Dy(e)ing All Over The Place – Part 2

Examples to inspire us.

Throughout the entire dyeing workshop, Rachel had examples of textiles that she had dyed on display so that we might see some of the wide range of effects that are possible by using different mordants and different fibres. Those shown above were dyed with Indigo, as per the label. I was surprised at how light the colours were – proof of my considerable ignorance about dyes and dyeing.

Various shades obtained using a Madder dye pot.

It is possible to see several shades in the fibres dyed with Madder.

Onion skins have been used to dye these.
A mordant is not needed when dyeing with Turmeric.

Hapa-Zome Technique

An example of the Hapa-Zome technique by Rachel.

Rachel explained the Japanese technique of Hapa-Zome to us. Dampen your fabric [but do not make it too wet] and lay it on a waterproof surface. Sprinkle petals across the fabric. Either fold the fabric in half, or place a sheet of cartridge paper or handmade paper on top of it. Tap gently across the entire fabric or paper surface with a small hammer, rolling pin or similar instrument. Leave to dry. Some petals will adhere to the fabric or paper, some will fall off. Decorate or embellish as you wish. This technique proved very popular so it was frequently rather noisy in the room!

This was my first attempt at Hapa-Zome.
I used a piece of silk georgette, folded in half and am quite pleased with the result.

On Saturday evening, some of the students experimented with the Hapa-Zome technique. This photograph shows the result of using red pepper and green pepper, amongst other things.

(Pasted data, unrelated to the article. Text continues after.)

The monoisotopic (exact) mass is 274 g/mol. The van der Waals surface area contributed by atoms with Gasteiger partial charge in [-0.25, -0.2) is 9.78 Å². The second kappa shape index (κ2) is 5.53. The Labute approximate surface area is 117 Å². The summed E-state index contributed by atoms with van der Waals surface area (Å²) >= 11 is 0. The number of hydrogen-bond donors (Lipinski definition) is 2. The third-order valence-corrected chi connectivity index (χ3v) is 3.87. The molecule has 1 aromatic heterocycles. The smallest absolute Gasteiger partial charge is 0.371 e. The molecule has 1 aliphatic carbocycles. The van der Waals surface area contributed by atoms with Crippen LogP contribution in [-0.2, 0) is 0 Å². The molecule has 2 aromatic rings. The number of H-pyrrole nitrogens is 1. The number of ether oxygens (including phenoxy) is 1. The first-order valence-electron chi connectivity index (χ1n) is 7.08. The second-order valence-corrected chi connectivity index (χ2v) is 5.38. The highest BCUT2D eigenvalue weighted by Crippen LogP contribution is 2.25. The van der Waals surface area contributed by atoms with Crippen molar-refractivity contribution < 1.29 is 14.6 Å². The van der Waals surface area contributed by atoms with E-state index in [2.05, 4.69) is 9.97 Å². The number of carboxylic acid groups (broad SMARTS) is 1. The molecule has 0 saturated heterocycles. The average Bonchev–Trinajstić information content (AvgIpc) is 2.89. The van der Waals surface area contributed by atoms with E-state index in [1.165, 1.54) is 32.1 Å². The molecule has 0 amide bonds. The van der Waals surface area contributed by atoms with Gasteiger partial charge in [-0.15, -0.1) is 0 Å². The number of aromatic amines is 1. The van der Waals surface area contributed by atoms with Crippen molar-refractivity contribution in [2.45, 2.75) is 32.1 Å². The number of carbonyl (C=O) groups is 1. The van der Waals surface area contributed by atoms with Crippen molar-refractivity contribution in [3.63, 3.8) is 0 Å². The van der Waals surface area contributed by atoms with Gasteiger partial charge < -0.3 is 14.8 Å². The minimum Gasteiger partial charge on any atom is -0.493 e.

Dyeing with Non-Indigenous Dyes


On Sunday morning we began dyeing using non-indigenous dyes. The three dyes on offer were Indigo, Cochineal and Madder. Rachel showed us how to prepare our dye pots and told us that the pots we use should not be made of aluminium, which reacts with the dyes. First she prepared some Madder by making it into a paste and adding it to lukewarm water. It was brought to the boil and simmered for 20 minutes to bring out the colour.
Indigo is not soluble in water and it does not like oxygen. It is prepared by shaking it in a jar [with the lid on!] with some lukewarm water [more than is needed to make a paste], then adding it to a lidded stainless steel pot containing more lukewarm water. Do not boil but simmer for 5 – 10 minutes.
Cochineal must be made into a sort of bouquet garni to prevent it ‘spotting’ on the fibres to be dyed. It releases its colour instantly. Bring the pot of water containing the Cochineal to the boil and simmer for an hour. Items need to be left in as long as possible to achieve intensity of colour.
Denise and I had been working together and decided to use a mixture of Cochineal and Madder in our dye pot, both of which we made into bouquets garni. This dye pot contains our dye mixture with some silk satin, cotton lawn, cartridge paper and woollen yarn.

I will reveal some of the results of our labours in my next post, together with more photographs of the workshop.


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